Casino stocks fell Thursday after Harrah's ( HET) second-quarter profit missed estimates and Penn National Gaming ( PENN) issued disappointing guidance and said its president is leaving the company. Harrah's posted second-quarter earnings of $129 million, or 69 cents a share, up from $106 million, or 65 cents a share, a year ago. The company said it had earnings from continuing operations of 95 cents a share. Thomson First Call's average estimate was for EPS from continuing operations of $1.02. Harrah's shares recently were down $3.80, or 6%, to $60.05. The casino giant said its results were dragged down by higher project development and master planning costs for its future casino sites in the U.S., Europe and the Caribbean. Second-quarter same-store sales, which consist of properties that Harrah's has operated for more than 12 months, rose 5% from a year earlier. The comparison excludes properties closed due to hurricane damage last year, as well as the properties acquired from Caesars Entertainment a year ago. Meanwhile, Penn National's quarterly profit met Wall Street's targets, but the company's guidance fell short of analyst estimates. The weak forecast, coupled with the departure of President and Chief Operating Officer Kevin DeSanctis, sent shares tumbling $5.29, or 15% to $30.93. Penn's second-quarter net income rose to $42.7 million, or 49 cents a share, from $12.1 million, or 17 cents a year earlier. The earnings per share matched analysts' mean estimate of 49 cents. Net revenue rose to $537.8 million from $296.2 million. Penn raised its full-year guidance to $1.84 a share from prior target of $1.82. However, analysts are expecting EPS of $2.01 for the year. For the third quarter, Penn predicted earnings of 49 cents a share and revenue of $578.2 million. Wall Street had forecast earnings of 52 cents a share and revenue of $569 million.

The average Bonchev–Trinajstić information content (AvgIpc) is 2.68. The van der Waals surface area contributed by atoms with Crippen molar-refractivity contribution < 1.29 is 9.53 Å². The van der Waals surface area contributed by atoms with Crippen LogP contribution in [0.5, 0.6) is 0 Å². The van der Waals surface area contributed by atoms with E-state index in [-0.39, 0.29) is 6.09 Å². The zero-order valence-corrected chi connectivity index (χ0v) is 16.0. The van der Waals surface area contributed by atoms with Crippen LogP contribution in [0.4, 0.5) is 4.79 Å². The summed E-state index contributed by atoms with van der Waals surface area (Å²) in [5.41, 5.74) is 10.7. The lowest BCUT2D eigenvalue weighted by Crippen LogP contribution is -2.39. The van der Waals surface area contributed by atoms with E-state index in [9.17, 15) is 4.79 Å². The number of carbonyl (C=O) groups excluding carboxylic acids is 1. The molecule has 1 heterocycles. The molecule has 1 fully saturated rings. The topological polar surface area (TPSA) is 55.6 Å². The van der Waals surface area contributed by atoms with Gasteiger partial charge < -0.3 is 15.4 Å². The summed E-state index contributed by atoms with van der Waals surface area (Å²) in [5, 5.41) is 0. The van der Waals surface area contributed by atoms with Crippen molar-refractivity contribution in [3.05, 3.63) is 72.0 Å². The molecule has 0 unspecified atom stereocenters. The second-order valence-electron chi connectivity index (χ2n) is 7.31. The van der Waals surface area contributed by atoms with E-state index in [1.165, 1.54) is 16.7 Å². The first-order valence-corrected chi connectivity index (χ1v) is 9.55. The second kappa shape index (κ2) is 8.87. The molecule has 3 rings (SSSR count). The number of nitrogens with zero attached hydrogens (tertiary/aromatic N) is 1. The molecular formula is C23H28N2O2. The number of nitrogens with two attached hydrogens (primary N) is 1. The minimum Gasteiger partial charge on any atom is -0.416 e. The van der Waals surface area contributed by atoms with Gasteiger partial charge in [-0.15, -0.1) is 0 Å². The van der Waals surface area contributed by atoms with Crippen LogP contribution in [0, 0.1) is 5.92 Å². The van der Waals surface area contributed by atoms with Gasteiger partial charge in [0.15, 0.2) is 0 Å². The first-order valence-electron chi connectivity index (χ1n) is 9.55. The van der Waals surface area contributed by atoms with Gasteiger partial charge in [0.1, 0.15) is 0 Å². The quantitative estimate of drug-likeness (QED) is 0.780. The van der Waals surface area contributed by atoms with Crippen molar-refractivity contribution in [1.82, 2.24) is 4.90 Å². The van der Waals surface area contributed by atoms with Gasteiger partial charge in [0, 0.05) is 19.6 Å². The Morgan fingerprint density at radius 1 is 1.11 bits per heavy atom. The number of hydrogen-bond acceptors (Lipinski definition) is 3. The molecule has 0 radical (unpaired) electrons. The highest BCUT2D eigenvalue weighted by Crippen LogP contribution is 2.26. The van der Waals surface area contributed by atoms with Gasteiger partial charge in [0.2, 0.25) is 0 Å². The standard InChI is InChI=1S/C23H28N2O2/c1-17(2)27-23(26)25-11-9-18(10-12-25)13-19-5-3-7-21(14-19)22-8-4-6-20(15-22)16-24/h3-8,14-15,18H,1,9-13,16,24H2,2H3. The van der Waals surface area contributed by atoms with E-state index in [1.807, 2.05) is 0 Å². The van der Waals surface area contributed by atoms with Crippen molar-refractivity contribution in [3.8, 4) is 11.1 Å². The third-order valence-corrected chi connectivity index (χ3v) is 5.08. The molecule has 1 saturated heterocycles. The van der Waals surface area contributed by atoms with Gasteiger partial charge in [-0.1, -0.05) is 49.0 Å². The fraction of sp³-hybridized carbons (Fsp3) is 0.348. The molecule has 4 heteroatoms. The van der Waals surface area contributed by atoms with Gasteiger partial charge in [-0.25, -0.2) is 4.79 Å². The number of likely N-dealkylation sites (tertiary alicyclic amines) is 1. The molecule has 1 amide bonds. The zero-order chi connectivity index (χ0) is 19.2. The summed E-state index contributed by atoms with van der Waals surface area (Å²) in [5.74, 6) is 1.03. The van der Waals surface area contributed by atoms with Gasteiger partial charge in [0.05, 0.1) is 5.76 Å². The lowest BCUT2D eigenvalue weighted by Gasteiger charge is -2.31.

Penn said DeSanctis will be leaving by the end of the year to form Revel Entertainment, which will focus on casino opportunities. Other casino stocks continued their slide from Wednesday on fears that a possible weakened U.S. consumer will result in disappointing casino profits in the second half of the year. Las Vegas Sands ( LVS) was recently down $3, or 4.8%, to $60.03 and Wynn ( WYNN) fell $3.42, or 5.2%, to $62.65.